Iran usually the world's second-largest oil exporter, or odered fuel rationing today as worsening strikes combined with another day of street demonstrations and army shooting to further undermine the faltering authority of Shah Mohammad Reza Pahlavi's government.
At a square in western Tehran, special forces commandos opened fire on a funeral procession for an anti-shah professor, killing at least six persons including a colonel escorting the marchers, witnesses said.
Elsewhere in the capital, mobs of protesters roamed the streets for the fifth straifgh day, setting up barricades an lighting bonfires. Beleaguered martial law troops were largely unable to control or discourage the mob, despite their shooting.
The chairman of the Nationa Iranian Oil Co. announced the imposition of rationing as production from the country's strike-bound oilfields fell to about 300,000 barrels, less than half the daily domestic demand.
Authorities said Iranians will be limited to the equivalent of 6.6 gallons of gasoline and 5.2 gallons of kerosene per purchase. In addition, Tehran bus service was suspended because of the fuel shortage.
Diplomatic sources and Iranian officials said the widespread strikes, particularly in the oil sector, posed a greater danger to the shah's government than the street protests, although these been gaining in intensity and increasing the strain on the Iranian armed forces.
A spokesman for the oppostion National Front said, "I think today marks the start of the final days. The people are determined to finish it, and the strikes have reached a much greater extent than we could have imagined."
A source close to the shah's imperial palace said the 59 year old monareh has been "hurt badly" by the latest events.
"The strikes are really serious," the official said. "They are really paralyzing the situation. I don't know how the government is going to handle this."
Besides the oil workers, officials of the national airline, Iran Air, the post and telecommunications offices, the Central Bank, the state electrictiy company, the customs administration and a number of other public sector bodies are on strike.
"Things can get worse, but not much," a diplomat said.
Oil industry sources said the murders of a top American oil man and an Iranian production supervisor have been instrumental in the sharp drop in crude output. The threats against the remaining employes, including notes ordering them to "resign or be killed," have been stepped up.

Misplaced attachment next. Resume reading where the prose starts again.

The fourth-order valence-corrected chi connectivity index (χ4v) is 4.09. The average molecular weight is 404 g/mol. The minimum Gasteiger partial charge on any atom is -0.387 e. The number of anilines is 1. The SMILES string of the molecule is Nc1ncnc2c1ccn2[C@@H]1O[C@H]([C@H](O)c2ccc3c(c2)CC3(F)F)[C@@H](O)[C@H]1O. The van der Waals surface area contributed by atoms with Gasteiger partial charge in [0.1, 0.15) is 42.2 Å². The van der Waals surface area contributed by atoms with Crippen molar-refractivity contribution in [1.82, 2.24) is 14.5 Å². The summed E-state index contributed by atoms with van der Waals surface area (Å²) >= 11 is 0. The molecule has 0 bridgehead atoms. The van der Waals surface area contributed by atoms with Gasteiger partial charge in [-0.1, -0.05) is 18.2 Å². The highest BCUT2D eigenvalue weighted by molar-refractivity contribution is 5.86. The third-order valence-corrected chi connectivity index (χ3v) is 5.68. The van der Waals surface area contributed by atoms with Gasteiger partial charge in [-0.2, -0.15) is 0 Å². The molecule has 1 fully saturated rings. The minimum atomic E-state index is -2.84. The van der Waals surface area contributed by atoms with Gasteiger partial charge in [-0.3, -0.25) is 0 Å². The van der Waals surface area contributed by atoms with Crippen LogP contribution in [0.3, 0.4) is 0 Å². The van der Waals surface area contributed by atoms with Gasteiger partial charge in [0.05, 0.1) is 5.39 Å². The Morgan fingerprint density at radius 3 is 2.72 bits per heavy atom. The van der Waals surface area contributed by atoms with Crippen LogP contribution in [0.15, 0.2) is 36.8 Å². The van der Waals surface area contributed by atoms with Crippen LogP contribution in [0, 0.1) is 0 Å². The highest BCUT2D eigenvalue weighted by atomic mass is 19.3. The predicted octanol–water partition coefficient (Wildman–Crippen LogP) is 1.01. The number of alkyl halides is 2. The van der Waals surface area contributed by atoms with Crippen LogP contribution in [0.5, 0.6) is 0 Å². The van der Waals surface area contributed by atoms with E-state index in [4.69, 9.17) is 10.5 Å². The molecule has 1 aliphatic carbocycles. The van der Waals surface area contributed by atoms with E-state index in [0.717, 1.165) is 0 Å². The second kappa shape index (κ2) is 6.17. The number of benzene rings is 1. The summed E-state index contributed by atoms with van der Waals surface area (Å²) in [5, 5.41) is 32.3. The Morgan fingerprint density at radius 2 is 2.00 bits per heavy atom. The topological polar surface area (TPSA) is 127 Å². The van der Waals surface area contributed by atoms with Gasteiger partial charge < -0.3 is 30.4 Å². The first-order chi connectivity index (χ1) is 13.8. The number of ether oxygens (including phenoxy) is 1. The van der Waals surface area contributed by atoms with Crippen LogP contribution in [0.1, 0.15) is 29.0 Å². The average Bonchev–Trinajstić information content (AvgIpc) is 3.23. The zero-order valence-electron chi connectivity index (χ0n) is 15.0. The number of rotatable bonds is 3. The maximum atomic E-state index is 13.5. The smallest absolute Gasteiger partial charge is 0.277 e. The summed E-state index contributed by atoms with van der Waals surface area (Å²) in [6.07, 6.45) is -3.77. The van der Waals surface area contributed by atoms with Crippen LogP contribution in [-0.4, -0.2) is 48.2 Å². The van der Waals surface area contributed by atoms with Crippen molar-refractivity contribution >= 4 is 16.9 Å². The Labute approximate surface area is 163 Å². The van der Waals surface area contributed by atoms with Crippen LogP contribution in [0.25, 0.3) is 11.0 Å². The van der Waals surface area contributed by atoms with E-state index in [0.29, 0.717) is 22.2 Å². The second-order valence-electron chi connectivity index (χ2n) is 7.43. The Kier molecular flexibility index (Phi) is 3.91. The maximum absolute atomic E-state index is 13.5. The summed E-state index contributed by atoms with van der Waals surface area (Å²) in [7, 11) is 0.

The Abadan refinery in southwestern Iran, the world's largest, is operating at 60 percent of capacity, but the Tehran refinery is completely closed, sources said. They said that if crude production ceases entirely, stocks would only last about five days.
The demonstrations in the capital, meanwhile, seem to be taking on an increasingly anti-American tone. Slogans scribbled on walls denounce the United States and President Carter almost as much as the shah.
"I don't understand why Carter keeps supporting the shah," said Manu Pessian, an architect. "He must be getting his advice from the Mafia and The CIA. What does he think he can do about all those people."
He gestured at a throng of several thousand marching up Queen Elizabeth Boulevard toward a hospital containing the body of a young professor fatally shot the day before at a government building where about 80 academicians had been holding a sitin. The rest of the group was reportedly arrested early today.
Most of those who assembled to protest the professor's death appeared to be professional people - middle-class men wearing coats and ties and women in Western dress, without the Traditional head-to-toe black veil.
"The educated section of society is more pro-Western, but the Americans themselves are pushing us into the mouth of communism by backing the corrupt people who are on top in this country," said a U.S-trained civil engineer at the demonstration. "I make 300,000 rials ($4,264) a month, but I say to hell with if I have no freedom and I canht say what I want."
The harassment of foreigners, including non-Americans, intensified. A West German diplomat was among a number of foreigners whose cars were surroundged by mobs and damaged while stopped in traffic.
On one street, an Iranian motorist swerved toward and narrowly missed me. Asked why he had done it, he replied in English. "Because you are American."
The main march on Queen Elizabeth Boulevard resulted in a standoff for several hours as troops backed by two British-made Chieftain tanks blocked the way to the hospital where the professor's body lay.
After initially disperising the crowd with tear gas, only to see it regroup, the troops seemed confused and indecisive. They held their fire as the demonstrators sat down about 100 yards from the tanks. Between the Chieftains and the protestors stood a dozen members of the elite Ranger force in camouflage fatigues and caps carrying automatic rifles.
Opposition leaders said a Ranger colonel in charge of the force around the sealed-off hospital reached agreement with two religious and political opposition leaders to allow the demonstrators to accompany an ambulance containing the professor's body as far as the nearby 24th of Esfand Square, where the marchers were to disperse. The accord was reached with National Front leader Karim Sanjabi and a Shiite Moslem figure, Ayatollah Mahmoud Taleghani, after the colonel had consulted the Tehran martial law administrator, they said.
But when the procession, with the colonel in the forefront, approached the square, witnesses said another Ranger unit stationed there started firing in the air. Then the commandos lowered their guns and opened up on the crowd, killing the colonel and a number of other people while regular army troops and riot police posted at the square also joined the shooting, the witness said.
"It was the most senseless shooting I ever saw," said Hagir Dariush, a filmmaker who had been walking alongside the colonel.